What explains Moscow’s skyrocketing budget? Authoritarian politics might give us a clue. Moscow (and to a lesser extent, St. Petersburg), has been a hotbed for anti-regime turmoil and contentious politics. Tens of thousands of Muscovites took to the streets to oppose the election of Putin; first in 2012, and then again in 2018. Outside of the two major cities, opposition sentiment is significantly less strong – if any protests do occur, they’re limited to local grievances and seldom attract more than a few dozen participants. Strongman rulers typically apply a mixture of carrots (incentives) and sticks (coercion) to exert control. Thus, by placating the more liberal and protest-prone Muscovites, the regime can effectively neutralize a major threat to its long-term power. Indeed, it’s harder to feel angry at the regime in meticulously manicured greenspaces than it is in a grueling traffic jam.
Moscow’s urban revolution shouldn’t be seen in starkly negative or starkly positive terms – as always, the nuance is in the middle. Widespread corruption severely hamstrings the potential of the gobs of cash thrown at the capital; without kickbacks and embezzlement, those funds could be used much more efficiently. Similarly, quality-of-life improvements are more desperately needed in the withering hinterland. And insofar as urbanism serves to bolster Putin’s kleptocracy, the lives of Muscovites are only improved at the margins. But at the same time, pleasant urban spaces are increasingly instrumental as more and more people become city-dwellers – a trend that shows no signs of stopping. For the first time, Moscow is abandoning tenets of Soviet-era planning doctrine that made so many Russian cities drab and gloomy. And ultimately, it’s unclear where the money would go in the absence of the urbanist spending boom. Russian officials are masterful appropriators of funds for personal benefit; arguably, a corrupt public works project is better than no public works project at all. So while we shouldn’t be uncritical of Sobyanin’s reign, it’s hard to argue that Moscow hasn’t become a much more liveable and hospitable city under his urbanist fist.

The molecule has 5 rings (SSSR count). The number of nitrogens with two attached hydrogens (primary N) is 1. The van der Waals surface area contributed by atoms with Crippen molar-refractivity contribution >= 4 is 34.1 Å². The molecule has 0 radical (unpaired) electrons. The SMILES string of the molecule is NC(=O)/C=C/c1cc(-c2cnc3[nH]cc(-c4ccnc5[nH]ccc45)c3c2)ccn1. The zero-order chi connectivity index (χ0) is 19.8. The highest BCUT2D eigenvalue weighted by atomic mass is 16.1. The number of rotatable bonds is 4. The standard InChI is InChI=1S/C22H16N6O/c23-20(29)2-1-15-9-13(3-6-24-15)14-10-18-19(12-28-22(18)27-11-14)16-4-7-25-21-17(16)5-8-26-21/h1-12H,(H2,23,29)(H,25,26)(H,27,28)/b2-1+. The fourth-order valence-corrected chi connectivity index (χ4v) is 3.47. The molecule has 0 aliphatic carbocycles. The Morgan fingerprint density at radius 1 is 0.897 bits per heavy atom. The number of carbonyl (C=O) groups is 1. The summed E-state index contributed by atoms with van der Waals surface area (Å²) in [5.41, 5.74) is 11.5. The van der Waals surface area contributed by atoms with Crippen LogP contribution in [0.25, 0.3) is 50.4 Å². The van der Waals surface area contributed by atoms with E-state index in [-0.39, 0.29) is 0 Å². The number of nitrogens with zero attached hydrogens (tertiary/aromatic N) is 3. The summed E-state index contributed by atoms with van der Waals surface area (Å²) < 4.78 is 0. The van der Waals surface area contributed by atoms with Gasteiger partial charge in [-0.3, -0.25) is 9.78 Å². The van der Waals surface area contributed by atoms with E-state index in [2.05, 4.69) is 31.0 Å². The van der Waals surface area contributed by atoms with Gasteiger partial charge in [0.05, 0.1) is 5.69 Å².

Edited by Isabel Post